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Many special purpose simulators exist to simulate very specific types of systems. For example, tools exist for simulating the movement of water (and contaminants) in an estuary, the evolution of a galaxy, or the exchange rates for a set of currencies. The key attribute of these tools is that they are highly specialized to solve a particular type of problem. In many cases, these tools require great subject-matter expertise to use. In other cases, however, the system being simulated may be so highly specified that using the tools is quite simple (i.e., the user is presented with a very limited number of options).
Other tools are not specialized to a particular type of problem. Rather, they are "tool kits" or general purpose frameworks for simulating a wide variety of systems. There are are variety of such tools, each tailored for a specific type of problem. What they all have in common, however, is that they allow the user to model how a system might evolve or change over time. Such frameworks can be thought of as high-level programming languages that allow the user to simulate many different kinds of systems in a flexible way. We provide below a brief overview of how GoldSim differs from three of the most common types of general purpose simulation frameworks: discrete event simulators, system dynamics programs, and spreadsheets.
Discrete Event Simulators
Discrete simulators (such as ProModel, Arena, Extend, and Witness) generally rely on a transaction-flow approach to modeling systems. Models consist of entities (units of traffic), resources (elements that service entities), and control elements (elements that determine the states of the entities and resources). Discrete simulators are generally designed for simulating detailed processes such as call centers, factory operations, and shipping facilities.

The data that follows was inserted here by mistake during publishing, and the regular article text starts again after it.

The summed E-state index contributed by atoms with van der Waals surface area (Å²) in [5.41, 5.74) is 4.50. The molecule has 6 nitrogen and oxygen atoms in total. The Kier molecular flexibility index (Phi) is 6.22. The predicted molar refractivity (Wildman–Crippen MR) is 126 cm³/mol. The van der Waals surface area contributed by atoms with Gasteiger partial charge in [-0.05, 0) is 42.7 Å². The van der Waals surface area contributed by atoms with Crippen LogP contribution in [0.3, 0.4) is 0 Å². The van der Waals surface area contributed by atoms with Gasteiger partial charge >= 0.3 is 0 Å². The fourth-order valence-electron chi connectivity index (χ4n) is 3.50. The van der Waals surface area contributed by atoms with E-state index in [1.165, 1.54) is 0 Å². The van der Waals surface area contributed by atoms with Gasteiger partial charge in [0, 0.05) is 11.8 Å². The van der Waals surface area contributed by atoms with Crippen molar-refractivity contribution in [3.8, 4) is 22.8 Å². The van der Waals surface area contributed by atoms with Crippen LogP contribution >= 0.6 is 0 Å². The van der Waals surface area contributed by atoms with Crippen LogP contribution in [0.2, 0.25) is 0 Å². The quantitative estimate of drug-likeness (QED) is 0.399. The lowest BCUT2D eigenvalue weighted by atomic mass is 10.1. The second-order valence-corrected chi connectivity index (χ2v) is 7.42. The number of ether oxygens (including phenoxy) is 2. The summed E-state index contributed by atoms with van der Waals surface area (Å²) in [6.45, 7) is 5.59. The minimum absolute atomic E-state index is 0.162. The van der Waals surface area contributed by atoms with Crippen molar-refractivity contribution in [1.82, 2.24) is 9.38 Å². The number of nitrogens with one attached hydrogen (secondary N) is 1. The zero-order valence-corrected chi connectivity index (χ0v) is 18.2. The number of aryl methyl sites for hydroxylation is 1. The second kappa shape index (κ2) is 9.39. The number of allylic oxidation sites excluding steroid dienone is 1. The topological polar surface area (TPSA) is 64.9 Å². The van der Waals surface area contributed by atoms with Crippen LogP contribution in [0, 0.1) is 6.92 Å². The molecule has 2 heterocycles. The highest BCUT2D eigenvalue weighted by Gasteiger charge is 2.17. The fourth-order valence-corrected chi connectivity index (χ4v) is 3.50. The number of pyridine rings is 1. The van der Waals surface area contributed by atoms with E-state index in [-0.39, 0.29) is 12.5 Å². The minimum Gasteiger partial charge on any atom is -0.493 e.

GoldSim differs from most discrete simulators in the following manner:
System dynamics software (such as Stella, iThink, Vensim, and Powersim) is based on the standard stock and flow approach developed by Professor Jay W. Forrester at MIT in the late 1950s and early 1960s. Models based on system dynamics are built using three principal element types (stocks, flows, and converters), and put emphasis on understanding the feedback structure of systems. System dynamics software packages are typically used for simulating business and organizational systems and simple engineering and scientific systems.
Although GoldSim is similar to system dynamics programs in many ways (and can simulate any kind of system that these tools can), GoldSim moves beyond the relatively restrictive stock and flow syntax in order to more realistically model complex systems. In particular, GoldSim differs from most system dynamics software packages by offering the following features:
Spreadsheets are perhaps the simplest and most broadly used general purpose simulators. Although spreadsheets are inherently limited by their structure in many ways (e.g., representing complex dynamic processes is difficult, they cannot display the model structure graphically, and they require special add-ins to represent uncertainty), because of the ubiquity of spreadsheets, they are very widely used for simple simulation projects (particularly in the business world).
Probabilistic spreadsheet programs (such as @RISK and Crystal Ball) are add-in programs for Microsoft Excel that allow users to define probabilistic distributions for input parameters. Any type of system that can be represented in a spreadsheet can be simulated using probabilistic spreadsheet programs. One advantage of these programs compared with all other classes of simulation software is that most users are already familiar with spreadsheet programs.
GoldSim differs from probabilistic spreadsheet software in the following manner:
A more detailed discussion of the advantages of GoldSim over spreadsheets can be found here.
Note that GoldSim supports seamless integration with existing spreadsheet models via a specialized element that allows the user to dynamically pass data to and from a spreadsheet during a simulation.